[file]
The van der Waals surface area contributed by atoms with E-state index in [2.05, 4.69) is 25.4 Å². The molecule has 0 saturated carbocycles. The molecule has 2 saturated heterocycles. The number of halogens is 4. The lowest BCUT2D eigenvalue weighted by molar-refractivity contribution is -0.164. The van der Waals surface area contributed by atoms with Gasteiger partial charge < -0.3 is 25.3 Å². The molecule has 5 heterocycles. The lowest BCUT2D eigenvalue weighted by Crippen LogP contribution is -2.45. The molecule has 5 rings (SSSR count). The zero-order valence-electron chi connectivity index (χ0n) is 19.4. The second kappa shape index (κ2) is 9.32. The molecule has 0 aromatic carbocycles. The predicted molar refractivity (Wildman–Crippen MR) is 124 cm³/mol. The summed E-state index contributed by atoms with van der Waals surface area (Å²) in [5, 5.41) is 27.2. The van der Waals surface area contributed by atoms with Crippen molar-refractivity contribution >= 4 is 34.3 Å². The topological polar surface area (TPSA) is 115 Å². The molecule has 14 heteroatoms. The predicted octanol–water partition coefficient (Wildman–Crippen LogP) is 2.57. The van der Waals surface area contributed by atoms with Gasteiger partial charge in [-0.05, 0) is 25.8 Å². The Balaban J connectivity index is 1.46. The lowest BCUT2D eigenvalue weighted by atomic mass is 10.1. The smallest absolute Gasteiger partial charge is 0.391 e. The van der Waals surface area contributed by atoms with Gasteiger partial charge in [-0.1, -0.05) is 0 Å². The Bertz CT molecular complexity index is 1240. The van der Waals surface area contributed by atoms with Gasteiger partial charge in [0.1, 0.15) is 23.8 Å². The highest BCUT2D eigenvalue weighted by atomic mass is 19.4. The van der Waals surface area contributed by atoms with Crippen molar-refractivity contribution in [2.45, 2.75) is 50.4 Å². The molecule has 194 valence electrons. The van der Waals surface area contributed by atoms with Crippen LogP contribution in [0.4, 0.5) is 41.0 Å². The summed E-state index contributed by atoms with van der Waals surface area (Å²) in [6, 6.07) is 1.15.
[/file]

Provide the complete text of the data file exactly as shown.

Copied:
The van der Waals surface area contributed by atoms with E-state index in [2.05, 4.69) is 25.4 Å². The molecule has 0 saturated carbocycles. The molecule has 2 saturated heterocycles. The number of halogens is 4. The lowest BCUT2D eigenvalue weighted by molar-refractivity contribution is -0.164. The van der Waals surface area contributed by atoms with Gasteiger partial charge < -0.3 is 25.3 Å². The molecule has 5 heterocycles. The lowest BCUT2D eigenvalue weighted by Crippen LogP contribution is -2.45. The molecule has 5 rings (SSSR count). The zero-order valence-electron chi connectivity index (χ0n) is 19.4. The second kappa shape index (κ2) is 9.32. The molecule has 0 aromatic carbocycles. The predicted molar refractivity (Wildman–Crippen MR) is 124 cm³/mol. The summed E-state index contributed by atoms with van der Waals surface area (Å²) in [5, 5.41) is 27.2. The van der Waals surface area contributed by atoms with Crippen molar-refractivity contribution >= 4 is 34.3 Å². The topological polar surface area (TPSA) is 115 Å². The molecule has 14 heteroatoms. The predicted octanol–water partition coefficient (Wildman–Crippen LogP) is 2.57. The van der Waals surface area contributed by atoms with Gasteiger partial charge in [-0.05, 0) is 25.8 Å². The Balaban J connectivity index is 1.46. The lowest BCUT2D eigenvalue weighted by atomic mass is 10.1. The smallest absolute Gasteiger partial charge is 0.391 e. The van der Waals surface area contributed by atoms with Gasteiger partial charge in [-0.1, -0.05) is 0 Å². The Bertz CT molecular complexity index is 1240. The van der Waals surface area contributed by atoms with Gasteiger partial charge in [0.1, 0.15) is 23.8 Å². The highest BCUT2D eigenvalue weighted by atomic mass is 19.4. The van der Waals surface area contributed by atoms with Crippen molar-refractivity contribution in [2.45, 2.75) is 50.4 Å². The molecule has 194 valence electrons. The van der Waals surface area contributed by atoms with Crippen LogP contribution in [0.4, 0.5) is 41.0 Å². The summed E-state index contributed by atoms with van der Waals surface area (Å²) in [6, 6.07) is 1.15.